T.H.: Of course, we did not know about the paintings of the diaspora because everything was hidden. But we were familiar with works of world art. On the topic of hunger, for example, its reflection in an emotionally powerful linocut by Kathe Kollwitz dedicated to famine in the 1920s. The image of the crucifixion is also a reminiscence of world art.
In Ukraine, many artists were destroyed in the 1930s during repressions and the Holodomor, whose works we will never be able to know. Whole types of fine art were destroyed, like Mykhailo Boychuk and his school.
In the 1960s, there was also a powerful protest movement, which the totalitarian government fought with inhumane means that were intended to intimidate people… The destroyed stained glass window of Alla Horska at Kyiv University and other things.I remember when Alla Horska was killed (on November 28, 1970, the “soul of the dissident movement” in Ukraine was killed, probably by the KGB, but her father-in-law was blamed, whose body was found on the railway tracks soon – A.I.), grandfather came to us. He told us all this, the whole story. Now everyone knows her. He came, saying to our father: “Sit down, pour me some vodka.” And my grandfather never drank. He just came in shock.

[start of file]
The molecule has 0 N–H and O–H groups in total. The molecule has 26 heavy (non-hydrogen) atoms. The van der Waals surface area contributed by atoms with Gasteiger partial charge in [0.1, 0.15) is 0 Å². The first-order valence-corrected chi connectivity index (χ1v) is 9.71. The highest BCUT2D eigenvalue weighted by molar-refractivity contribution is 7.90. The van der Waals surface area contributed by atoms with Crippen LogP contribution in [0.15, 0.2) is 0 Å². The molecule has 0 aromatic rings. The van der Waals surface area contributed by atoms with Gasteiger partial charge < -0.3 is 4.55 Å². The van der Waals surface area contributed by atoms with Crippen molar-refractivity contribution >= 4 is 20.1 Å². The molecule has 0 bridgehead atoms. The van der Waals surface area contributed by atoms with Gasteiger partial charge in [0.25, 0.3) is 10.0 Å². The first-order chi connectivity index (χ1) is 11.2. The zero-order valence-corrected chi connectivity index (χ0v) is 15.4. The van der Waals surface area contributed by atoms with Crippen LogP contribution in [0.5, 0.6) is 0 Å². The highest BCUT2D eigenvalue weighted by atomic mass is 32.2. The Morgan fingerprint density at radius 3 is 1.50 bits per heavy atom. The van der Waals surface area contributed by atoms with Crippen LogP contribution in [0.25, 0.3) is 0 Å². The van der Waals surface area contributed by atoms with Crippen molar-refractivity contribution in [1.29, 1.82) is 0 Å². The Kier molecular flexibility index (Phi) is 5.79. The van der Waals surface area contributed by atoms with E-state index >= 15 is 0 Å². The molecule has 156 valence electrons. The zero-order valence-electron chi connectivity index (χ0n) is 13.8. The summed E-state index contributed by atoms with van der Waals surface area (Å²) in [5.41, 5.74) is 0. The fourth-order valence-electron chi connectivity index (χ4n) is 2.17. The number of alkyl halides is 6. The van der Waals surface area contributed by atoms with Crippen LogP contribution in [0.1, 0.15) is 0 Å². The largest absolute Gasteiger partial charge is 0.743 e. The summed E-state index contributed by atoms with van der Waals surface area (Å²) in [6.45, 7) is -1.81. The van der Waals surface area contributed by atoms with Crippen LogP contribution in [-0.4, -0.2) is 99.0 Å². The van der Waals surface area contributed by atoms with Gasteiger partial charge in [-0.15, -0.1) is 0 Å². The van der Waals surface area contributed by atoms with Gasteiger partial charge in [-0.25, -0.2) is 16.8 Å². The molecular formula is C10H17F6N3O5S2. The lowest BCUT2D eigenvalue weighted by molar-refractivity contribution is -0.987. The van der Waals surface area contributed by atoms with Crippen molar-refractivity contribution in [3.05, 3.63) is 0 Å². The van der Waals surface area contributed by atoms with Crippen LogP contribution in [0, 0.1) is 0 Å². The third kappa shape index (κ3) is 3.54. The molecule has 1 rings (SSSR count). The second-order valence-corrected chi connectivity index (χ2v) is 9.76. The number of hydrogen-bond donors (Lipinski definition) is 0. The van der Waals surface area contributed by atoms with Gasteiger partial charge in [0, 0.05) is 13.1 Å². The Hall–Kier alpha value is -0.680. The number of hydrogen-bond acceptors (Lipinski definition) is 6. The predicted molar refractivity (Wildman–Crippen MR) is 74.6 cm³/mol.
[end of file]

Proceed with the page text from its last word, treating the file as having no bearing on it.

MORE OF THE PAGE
The left part of the triptych “Genocide 1933”. A mother with a swollen child on her lap is crying out to heaven. Photo by A. Ivanets.
A.I.: And did he continue communicating with the artist and dissident Alla Horska in the 1960s?